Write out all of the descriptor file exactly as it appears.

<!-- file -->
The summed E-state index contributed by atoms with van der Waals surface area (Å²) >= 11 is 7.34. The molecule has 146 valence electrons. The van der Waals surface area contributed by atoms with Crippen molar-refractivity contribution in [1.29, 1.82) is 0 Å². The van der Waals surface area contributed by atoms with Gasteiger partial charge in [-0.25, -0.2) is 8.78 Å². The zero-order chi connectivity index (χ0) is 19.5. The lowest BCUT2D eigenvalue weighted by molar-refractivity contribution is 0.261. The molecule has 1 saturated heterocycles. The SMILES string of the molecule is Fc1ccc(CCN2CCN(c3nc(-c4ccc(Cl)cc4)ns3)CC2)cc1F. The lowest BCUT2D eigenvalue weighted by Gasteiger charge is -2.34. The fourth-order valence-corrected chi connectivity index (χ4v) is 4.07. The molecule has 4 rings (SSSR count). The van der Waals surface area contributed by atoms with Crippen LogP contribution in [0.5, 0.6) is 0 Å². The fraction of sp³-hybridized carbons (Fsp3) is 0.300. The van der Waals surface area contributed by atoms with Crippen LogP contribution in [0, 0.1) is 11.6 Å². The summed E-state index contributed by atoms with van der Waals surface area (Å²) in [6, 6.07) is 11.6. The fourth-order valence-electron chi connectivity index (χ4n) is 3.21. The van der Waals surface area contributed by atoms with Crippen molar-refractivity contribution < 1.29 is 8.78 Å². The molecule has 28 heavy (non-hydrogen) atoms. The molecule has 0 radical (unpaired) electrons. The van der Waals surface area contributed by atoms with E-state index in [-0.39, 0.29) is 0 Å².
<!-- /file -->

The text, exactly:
The summed E-state index contributed by atoms with van der Waals surface area (Å²) >= 11 is 7.34. The molecule has 146 valence electrons. The van der Waals surface area contributed by atoms with Crippen molar-refractivity contribution in [1.29, 1.82) is 0 Å². The van der Waals surface area contributed by atoms with Gasteiger partial charge in [-0.25, -0.2) is 8.78 Å². The zero-order chi connectivity index (χ0) is 19.5. The lowest BCUT2D eigenvalue weighted by molar-refractivity contribution is 0.261. The molecule has 1 saturated heterocycles. The SMILES string of the molecule is Fc1ccc(CCN2CCN(c3nc(-c4ccc(Cl)cc4)ns3)CC2)cc1F. The lowest BCUT2D eigenvalue weighted by Gasteiger charge is -2.34. The fourth-order valence-corrected chi connectivity index (χ4v) is 4.07. The molecule has 4 rings (SSSR count). The van der Waals surface area contributed by atoms with Crippen LogP contribution in [0.5, 0.6) is 0 Å². The fraction of sp³-hybridized carbons (Fsp3) is 0.300. The van der Waals surface area contributed by atoms with Crippen LogP contribution in [0, 0.1) is 11.6 Å². The summed E-state index contributed by atoms with van der Waals surface area (Å²) in [6, 6.07) is 11.6. The fourth-order valence-electron chi connectivity index (χ4n) is 3.21. The van der Waals surface area contributed by atoms with Crippen molar-refractivity contribution < 1.29 is 8.78 Å². The molecule has 28 heavy (non-hydrogen) atoms. The molecule has 0 radical (unpaired) electrons. The van der Waals surface area contributed by atoms with E-state index in [-0.39, 0.29) is 0 Å².